2 Common Plant Diseases And How To Treat Them

Depending on which part of the world you’re in, there are many plant diseases that can attack and quite often destroy our wonderful vegetable crops that we’ve so lovingly planted and cared for. And the challenge can be even greater if you’re like me and love to grow heritage plants, not those modern bred varieties which can be disease resistant. Here are a couple of diseases that can be challenging to your green thumb.

powdery mildewPowdery Mildew – mainly attacks plants like zucchini, cucumbers, squash, pumpkins, peas and beans but I’ve even found some on my silver-beet/swiss chard. It looks like a powdery substance that covers the leaves, stems, flowers and sometimes even fruit.

It’s a fungus and the fungal spores are easily spread by wind. The best way to solve this problem is to try and prevent it from appearing on your vegetables in the first place. Make sure there is plenty of air circulation around your plants and that as much of the plant is exposed to sunlight as this inhibits spore growth.

If you notice any infestation, pick off the affected parts of the plant and put them in the garbage unless you have a compost which gets hot enough to kill the fungal spores. You need to be very diligent with this so the fungus doesn’t get a chance to spread.

You can also try spraying the leaves with some baking soda mixed with water as this raises the pH of the plant making it undesirable for the fungus.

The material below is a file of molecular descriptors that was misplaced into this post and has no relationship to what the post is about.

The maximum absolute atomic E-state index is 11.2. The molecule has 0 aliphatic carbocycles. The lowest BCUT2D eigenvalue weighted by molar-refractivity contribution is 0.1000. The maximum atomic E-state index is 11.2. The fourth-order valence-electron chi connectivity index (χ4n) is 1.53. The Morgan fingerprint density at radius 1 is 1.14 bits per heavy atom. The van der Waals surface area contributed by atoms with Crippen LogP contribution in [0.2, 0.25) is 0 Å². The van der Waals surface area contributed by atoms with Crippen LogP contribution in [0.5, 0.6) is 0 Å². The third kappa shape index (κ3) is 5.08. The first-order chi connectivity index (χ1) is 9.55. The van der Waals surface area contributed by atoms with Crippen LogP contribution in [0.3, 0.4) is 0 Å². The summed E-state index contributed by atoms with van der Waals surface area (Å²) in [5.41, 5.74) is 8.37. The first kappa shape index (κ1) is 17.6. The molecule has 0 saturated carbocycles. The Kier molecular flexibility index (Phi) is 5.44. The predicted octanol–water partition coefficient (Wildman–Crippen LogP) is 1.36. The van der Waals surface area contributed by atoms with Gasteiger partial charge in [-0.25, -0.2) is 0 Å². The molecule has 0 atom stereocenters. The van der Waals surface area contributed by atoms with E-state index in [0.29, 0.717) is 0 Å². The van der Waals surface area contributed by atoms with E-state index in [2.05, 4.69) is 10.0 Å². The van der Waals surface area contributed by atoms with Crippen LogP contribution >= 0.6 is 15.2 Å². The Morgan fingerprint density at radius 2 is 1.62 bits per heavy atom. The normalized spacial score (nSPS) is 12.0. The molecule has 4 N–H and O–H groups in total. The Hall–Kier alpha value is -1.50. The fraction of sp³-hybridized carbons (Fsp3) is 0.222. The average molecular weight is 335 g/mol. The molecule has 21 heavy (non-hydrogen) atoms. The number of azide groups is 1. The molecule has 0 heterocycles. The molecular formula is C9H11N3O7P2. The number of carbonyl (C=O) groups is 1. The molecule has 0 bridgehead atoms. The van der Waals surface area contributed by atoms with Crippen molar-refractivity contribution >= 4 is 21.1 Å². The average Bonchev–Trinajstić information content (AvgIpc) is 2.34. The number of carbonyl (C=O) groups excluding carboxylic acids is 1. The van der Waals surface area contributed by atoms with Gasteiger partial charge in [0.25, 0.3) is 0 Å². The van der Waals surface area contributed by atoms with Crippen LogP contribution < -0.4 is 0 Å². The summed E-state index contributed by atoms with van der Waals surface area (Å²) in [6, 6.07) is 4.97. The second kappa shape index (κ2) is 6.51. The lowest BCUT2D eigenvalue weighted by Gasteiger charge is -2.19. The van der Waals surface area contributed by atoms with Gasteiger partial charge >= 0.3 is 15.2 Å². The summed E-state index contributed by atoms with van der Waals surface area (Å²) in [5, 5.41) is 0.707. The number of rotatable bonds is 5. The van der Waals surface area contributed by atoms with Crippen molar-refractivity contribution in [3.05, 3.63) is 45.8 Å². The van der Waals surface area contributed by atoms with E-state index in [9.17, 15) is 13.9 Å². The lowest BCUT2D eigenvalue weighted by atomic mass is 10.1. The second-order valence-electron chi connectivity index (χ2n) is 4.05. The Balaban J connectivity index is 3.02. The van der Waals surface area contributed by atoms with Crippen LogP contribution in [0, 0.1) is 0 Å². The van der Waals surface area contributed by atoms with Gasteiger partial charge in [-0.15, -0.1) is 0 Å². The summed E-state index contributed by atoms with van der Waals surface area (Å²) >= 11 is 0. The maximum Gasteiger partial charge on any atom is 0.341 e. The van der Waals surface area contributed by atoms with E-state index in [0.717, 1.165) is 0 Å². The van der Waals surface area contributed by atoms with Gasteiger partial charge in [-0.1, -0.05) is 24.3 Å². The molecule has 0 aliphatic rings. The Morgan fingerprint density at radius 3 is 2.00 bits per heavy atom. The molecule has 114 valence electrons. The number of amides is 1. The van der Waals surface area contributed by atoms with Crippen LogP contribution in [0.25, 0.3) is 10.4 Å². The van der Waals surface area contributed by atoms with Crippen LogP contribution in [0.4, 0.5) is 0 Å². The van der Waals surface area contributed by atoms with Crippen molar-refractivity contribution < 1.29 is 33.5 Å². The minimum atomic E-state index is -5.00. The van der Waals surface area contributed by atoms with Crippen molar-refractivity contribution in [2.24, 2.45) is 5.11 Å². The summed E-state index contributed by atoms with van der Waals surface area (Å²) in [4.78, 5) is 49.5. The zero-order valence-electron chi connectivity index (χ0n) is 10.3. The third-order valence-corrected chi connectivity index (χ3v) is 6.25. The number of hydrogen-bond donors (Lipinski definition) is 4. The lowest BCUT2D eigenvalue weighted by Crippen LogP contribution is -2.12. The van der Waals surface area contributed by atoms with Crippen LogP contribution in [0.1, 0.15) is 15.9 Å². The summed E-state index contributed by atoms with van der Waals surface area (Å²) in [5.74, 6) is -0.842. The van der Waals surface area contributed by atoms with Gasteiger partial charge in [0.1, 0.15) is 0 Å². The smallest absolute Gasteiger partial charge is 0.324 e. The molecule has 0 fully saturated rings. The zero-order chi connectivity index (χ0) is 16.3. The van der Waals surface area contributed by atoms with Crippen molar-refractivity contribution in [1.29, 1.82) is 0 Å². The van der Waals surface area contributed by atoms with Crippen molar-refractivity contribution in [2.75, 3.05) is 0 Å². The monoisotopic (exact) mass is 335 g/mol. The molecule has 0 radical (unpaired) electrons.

Another way to control this unsightly disease is by visiting your local garden center or hardware store and checking to see of they have any organic sprays containing potassium bicarbonate. I’ve read that this works an absolute treat. For Australian readers there’s a product called Eco Fungicide, however I’m not sure if its available elsewhere in the world. You could try googling it and see what you can find. I’ll be purchasing some the next time I’m in my local hardware store. And the best part is you only need to apply it once a week!

Tip – if you add some oil, Neem oil or even vegetable oil to your spray mixture it will help to coat the leaves and also stop the salt from the potassium bicarbonate accumulating in the soil.

Rust – this is another fungal disease and can be identified by yellow patches on leaves with orange/brown pustules on the underside of the rust diseaseleaves. Like most fungal diseases Rust favors warm, humid conditions and can weaken your plants by taking nutrients from the leaves.

Once again, prevention is better than cure, so make sure there’s plenty of air flow around your plants and if you do happen to see any signs, remove the infected plant part and destroy.

You can control this disease using the same spray as for the powdery mildew. Just remember to make sure you cover all the areas of the plant well including the underside of the leaves and to re-apply when needed.

seaweed

 

Another way to assist your vegetables to resist the growth of fungus diseases is to spray the foliage with a seaweed spray every 2 – 3 weeks. This will provide the plant with trace elements that it needs to be super healthy and resist disease infestation. The seaweed spray changes the pH of the leaves and strengthens the cell walls which makes the plant less attractive to fungal spores.

As a general rule, the healthier your plants are, the more disease resistant they will be. So make sure they’re well fed and try to water in the morning to avoid moisture remaining on the plants in the cool of the evening.

 

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